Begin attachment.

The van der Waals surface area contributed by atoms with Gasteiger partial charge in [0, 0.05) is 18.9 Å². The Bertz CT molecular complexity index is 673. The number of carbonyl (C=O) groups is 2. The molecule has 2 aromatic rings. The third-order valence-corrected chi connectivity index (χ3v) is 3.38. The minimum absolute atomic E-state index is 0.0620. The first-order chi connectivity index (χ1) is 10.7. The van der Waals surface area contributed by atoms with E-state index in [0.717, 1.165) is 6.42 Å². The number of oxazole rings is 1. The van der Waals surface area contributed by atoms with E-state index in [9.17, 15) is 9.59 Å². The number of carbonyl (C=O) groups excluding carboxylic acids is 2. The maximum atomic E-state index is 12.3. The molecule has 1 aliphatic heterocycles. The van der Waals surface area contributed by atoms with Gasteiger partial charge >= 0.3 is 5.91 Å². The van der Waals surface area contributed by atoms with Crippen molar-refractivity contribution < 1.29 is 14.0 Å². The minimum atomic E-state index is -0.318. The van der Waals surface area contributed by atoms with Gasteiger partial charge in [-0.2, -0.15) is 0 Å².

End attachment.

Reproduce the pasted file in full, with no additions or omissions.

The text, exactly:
The van der Waals surface area contributed by atoms with Gasteiger partial charge in [0, 0.05) is 18.9 Å². The Bertz CT molecular complexity index is 673. The number of carbonyl (C=O) groups is 2. The molecule has 2 aromatic rings. The third-order valence-corrected chi connectivity index (χ3v) is 3.38. The minimum absolute atomic E-state index is 0.0620. The first-order chi connectivity index (χ1) is 10.7. The van der Waals surface area contributed by atoms with E-state index in [0.717, 1.165) is 6.42 Å². The number of oxazole rings is 1. The van der Waals surface area contributed by atoms with E-state index in [9.17, 15) is 9.59 Å². The number of carbonyl (C=O) groups excluding carboxylic acids is 2. The maximum atomic E-state index is 12.3. The molecule has 1 aliphatic heterocycles. The van der Waals surface area contributed by atoms with Gasteiger partial charge >= 0.3 is 5.91 Å². The van der Waals surface area contributed by atoms with Crippen molar-refractivity contribution < 1.29 is 14.0 Å². The minimum atomic E-state index is -0.318. The van der Waals surface area contributed by atoms with Gasteiger partial charge in [-0.2, -0.15) is 0 Å².